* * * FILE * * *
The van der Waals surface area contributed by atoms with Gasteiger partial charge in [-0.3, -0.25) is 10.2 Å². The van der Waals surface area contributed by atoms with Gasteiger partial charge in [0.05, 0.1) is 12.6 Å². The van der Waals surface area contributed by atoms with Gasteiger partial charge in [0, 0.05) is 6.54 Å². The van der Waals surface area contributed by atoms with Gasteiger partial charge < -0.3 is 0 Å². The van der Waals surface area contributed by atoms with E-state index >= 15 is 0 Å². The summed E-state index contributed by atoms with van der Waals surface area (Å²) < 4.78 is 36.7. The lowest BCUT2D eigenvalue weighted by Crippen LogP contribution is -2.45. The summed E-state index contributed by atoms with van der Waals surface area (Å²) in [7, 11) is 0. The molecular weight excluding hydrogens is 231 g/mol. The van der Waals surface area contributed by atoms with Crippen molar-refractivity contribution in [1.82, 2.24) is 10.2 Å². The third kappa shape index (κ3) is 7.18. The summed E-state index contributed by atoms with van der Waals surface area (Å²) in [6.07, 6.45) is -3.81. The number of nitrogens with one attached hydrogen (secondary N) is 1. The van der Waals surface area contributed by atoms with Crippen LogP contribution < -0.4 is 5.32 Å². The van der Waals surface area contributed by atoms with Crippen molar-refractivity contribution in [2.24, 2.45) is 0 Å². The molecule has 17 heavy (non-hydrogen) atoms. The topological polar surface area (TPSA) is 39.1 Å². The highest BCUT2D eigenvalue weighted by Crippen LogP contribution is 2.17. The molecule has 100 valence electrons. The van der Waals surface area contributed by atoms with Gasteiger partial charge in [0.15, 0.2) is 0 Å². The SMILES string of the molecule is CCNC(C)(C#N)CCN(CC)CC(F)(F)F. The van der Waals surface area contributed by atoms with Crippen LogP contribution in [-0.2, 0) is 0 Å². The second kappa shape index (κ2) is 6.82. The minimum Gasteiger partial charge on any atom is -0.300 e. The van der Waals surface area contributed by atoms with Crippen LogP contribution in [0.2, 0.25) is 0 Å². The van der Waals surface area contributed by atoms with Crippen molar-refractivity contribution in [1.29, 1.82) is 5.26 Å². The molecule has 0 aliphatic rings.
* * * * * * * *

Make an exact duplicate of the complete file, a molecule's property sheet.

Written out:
The van der Waals surface area contributed by atoms with Gasteiger partial charge in [-0.3, -0.25) is 10.2 Å². The van der Waals surface area contributed by atoms with Gasteiger partial charge in [0.05, 0.1) is 12.6 Å². The van der Waals surface area contributed by atoms with Gasteiger partial charge in [0, 0.05) is 6.54 Å². The van der Waals surface area contributed by atoms with Gasteiger partial charge < -0.3 is 0 Å². The van der Waals surface area contributed by atoms with E-state index >= 15 is 0 Å². The summed E-state index contributed by atoms with van der Waals surface area (Å²) < 4.78 is 36.7. The lowest BCUT2D eigenvalue weighted by Crippen LogP contribution is -2.45. The summed E-state index contributed by atoms with van der Waals surface area (Å²) in [7, 11) is 0. The molecular weight excluding hydrogens is 231 g/mol. The van der Waals surface area contributed by atoms with Crippen molar-refractivity contribution in [1.82, 2.24) is 10.2 Å². The third kappa shape index (κ3) is 7.18. The summed E-state index contributed by atoms with van der Waals surface area (Å²) in [6.07, 6.45) is -3.81. The number of nitrogens with one attached hydrogen (secondary N) is 1. The van der Waals surface area contributed by atoms with Crippen LogP contribution < -0.4 is 5.32 Å². The van der Waals surface area contributed by atoms with Crippen molar-refractivity contribution in [2.24, 2.45) is 0 Å². The molecule has 17 heavy (non-hydrogen) atoms. The topological polar surface area (TPSA) is 39.1 Å². The highest BCUT2D eigenvalue weighted by Crippen LogP contribution is 2.17. The molecule has 100 valence electrons. The van der Waals surface area contributed by atoms with Gasteiger partial charge in [0.15, 0.2) is 0 Å². The SMILES string of the molecule is CCNC(C)(C#N)CCN(CC)CC(F)(F)F. The van der Waals surface area contributed by atoms with Crippen LogP contribution in [-0.2, 0) is 0 Å². The second kappa shape index (κ2) is 6.82. The minimum Gasteiger partial charge on any atom is -0.300 e. The van der Waals surface area contributed by atoms with Crippen LogP contribution in [0.2, 0.25) is 0 Å². The van der Waals surface area contributed by atoms with Crippen molar-refractivity contribution in [1.29, 1.82) is 5.26 Å². The molecule has 0 aliphatic rings.